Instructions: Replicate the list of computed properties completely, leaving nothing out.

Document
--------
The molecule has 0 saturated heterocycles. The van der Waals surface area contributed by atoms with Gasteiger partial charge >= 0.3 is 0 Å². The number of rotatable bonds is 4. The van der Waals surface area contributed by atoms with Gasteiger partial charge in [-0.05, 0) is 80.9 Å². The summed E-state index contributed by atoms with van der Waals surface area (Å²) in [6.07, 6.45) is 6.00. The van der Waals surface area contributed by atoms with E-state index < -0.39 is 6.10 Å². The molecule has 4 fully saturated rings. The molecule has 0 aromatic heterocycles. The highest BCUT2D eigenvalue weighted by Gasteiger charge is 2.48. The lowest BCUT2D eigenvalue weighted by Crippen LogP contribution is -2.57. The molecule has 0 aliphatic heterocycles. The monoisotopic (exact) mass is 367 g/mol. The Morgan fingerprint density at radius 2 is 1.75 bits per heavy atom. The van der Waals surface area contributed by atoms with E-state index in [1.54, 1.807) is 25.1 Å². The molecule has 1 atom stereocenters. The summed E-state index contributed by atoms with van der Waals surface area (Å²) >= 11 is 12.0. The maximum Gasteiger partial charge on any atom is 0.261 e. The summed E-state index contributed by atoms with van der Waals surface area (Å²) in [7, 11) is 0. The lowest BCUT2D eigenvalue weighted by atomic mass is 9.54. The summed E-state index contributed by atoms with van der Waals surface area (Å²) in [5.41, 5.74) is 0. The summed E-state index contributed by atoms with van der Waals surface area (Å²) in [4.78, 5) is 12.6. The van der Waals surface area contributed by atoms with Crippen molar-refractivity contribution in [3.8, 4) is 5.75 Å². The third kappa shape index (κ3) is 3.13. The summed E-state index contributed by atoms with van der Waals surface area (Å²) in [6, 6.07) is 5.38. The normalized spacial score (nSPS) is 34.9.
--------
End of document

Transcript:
The molecule has 0 saturated heterocycles. The van der Waals surface area contributed by atoms with Gasteiger partial charge >= 0.3 is 0 Å². The number of rotatable bonds is 4. The van der Waals surface area contributed by atoms with Gasteiger partial charge in [-0.05, 0) is 80.9 Å². The summed E-state index contributed by atoms with van der Waals surface area (Å²) in [6.07, 6.45) is 6.00. The van der Waals surface area contributed by atoms with E-state index < -0.39 is 6.10 Å². The molecule has 4 fully saturated rings. The molecule has 0 aromatic heterocycles. The highest BCUT2D eigenvalue weighted by Gasteiger charge is 2.48. The lowest BCUT2D eigenvalue weighted by Crippen LogP contribution is -2.57. The molecule has 0 aliphatic heterocycles. The monoisotopic (exact) mass is 367 g/mol. The Morgan fingerprint density at radius 2 is 1.75 bits per heavy atom. The van der Waals surface area contributed by atoms with E-state index in [1.54, 1.807) is 25.1 Å². The molecule has 1 atom stereocenters. The summed E-state index contributed by atoms with van der Waals surface area (Å²) >= 11 is 12.0. The maximum Gasteiger partial charge on any atom is 0.261 e. The summed E-state index contributed by atoms with van der Waals surface area (Å²) in [7, 11) is 0. The lowest BCUT2D eigenvalue weighted by atomic mass is 9.54. The summed E-state index contributed by atoms with van der Waals surface area (Å²) in [5.41, 5.74) is 0. The summed E-state index contributed by atoms with van der Waals surface area (Å²) in [4.78, 5) is 12.6. The van der Waals surface area contributed by atoms with Crippen molar-refractivity contribution in [3.8, 4) is 5.75 Å². The third kappa shape index (κ3) is 3.13. The summed E-state index contributed by atoms with van der Waals surface area (Å²) in [6, 6.07) is 5.38. The normalized spacial score (nSPS) is 34.9.